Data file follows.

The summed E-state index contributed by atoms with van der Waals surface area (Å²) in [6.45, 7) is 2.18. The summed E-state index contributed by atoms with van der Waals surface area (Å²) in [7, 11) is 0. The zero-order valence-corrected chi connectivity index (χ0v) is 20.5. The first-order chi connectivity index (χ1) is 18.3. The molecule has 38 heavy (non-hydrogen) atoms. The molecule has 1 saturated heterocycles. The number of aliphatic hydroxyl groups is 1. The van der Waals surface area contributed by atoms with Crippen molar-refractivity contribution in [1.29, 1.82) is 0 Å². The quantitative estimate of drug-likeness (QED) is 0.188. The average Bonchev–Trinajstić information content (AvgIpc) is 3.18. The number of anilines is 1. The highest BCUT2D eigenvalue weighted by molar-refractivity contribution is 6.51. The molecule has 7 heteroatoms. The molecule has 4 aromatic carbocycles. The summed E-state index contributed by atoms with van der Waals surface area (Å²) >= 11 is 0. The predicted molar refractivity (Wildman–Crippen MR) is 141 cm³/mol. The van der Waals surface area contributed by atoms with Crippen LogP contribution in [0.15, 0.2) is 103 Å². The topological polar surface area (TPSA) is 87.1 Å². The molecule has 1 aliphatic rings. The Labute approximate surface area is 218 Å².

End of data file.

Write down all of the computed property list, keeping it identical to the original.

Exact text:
The summed E-state index contributed by atoms with van der Waals surface area (Å²) in [6.45, 7) is 2.18. The summed E-state index contributed by atoms with van der Waals surface area (Å²) in [7, 11) is 0. The zero-order valence-corrected chi connectivity index (χ0v) is 20.5. The first-order chi connectivity index (χ1) is 18.3. The molecule has 38 heavy (non-hydrogen) atoms. The molecule has 1 saturated heterocycles. The number of aliphatic hydroxyl groups is 1. The van der Waals surface area contributed by atoms with Crippen molar-refractivity contribution in [1.29, 1.82) is 0 Å². The quantitative estimate of drug-likeness (QED) is 0.188. The average Bonchev–Trinajstić information content (AvgIpc) is 3.18. The number of anilines is 1. The highest BCUT2D eigenvalue weighted by molar-refractivity contribution is 6.51. The molecule has 7 heteroatoms. The molecule has 4 aromatic carbocycles. The summed E-state index contributed by atoms with van der Waals surface area (Å²) >= 11 is 0. The predicted molar refractivity (Wildman–Crippen MR) is 141 cm³/mol. The van der Waals surface area contributed by atoms with Crippen LogP contribution in [0.15, 0.2) is 103 Å². The topological polar surface area (TPSA) is 87.1 Å². The molecule has 1 aliphatic rings. The Labute approximate surface area is 218 Å².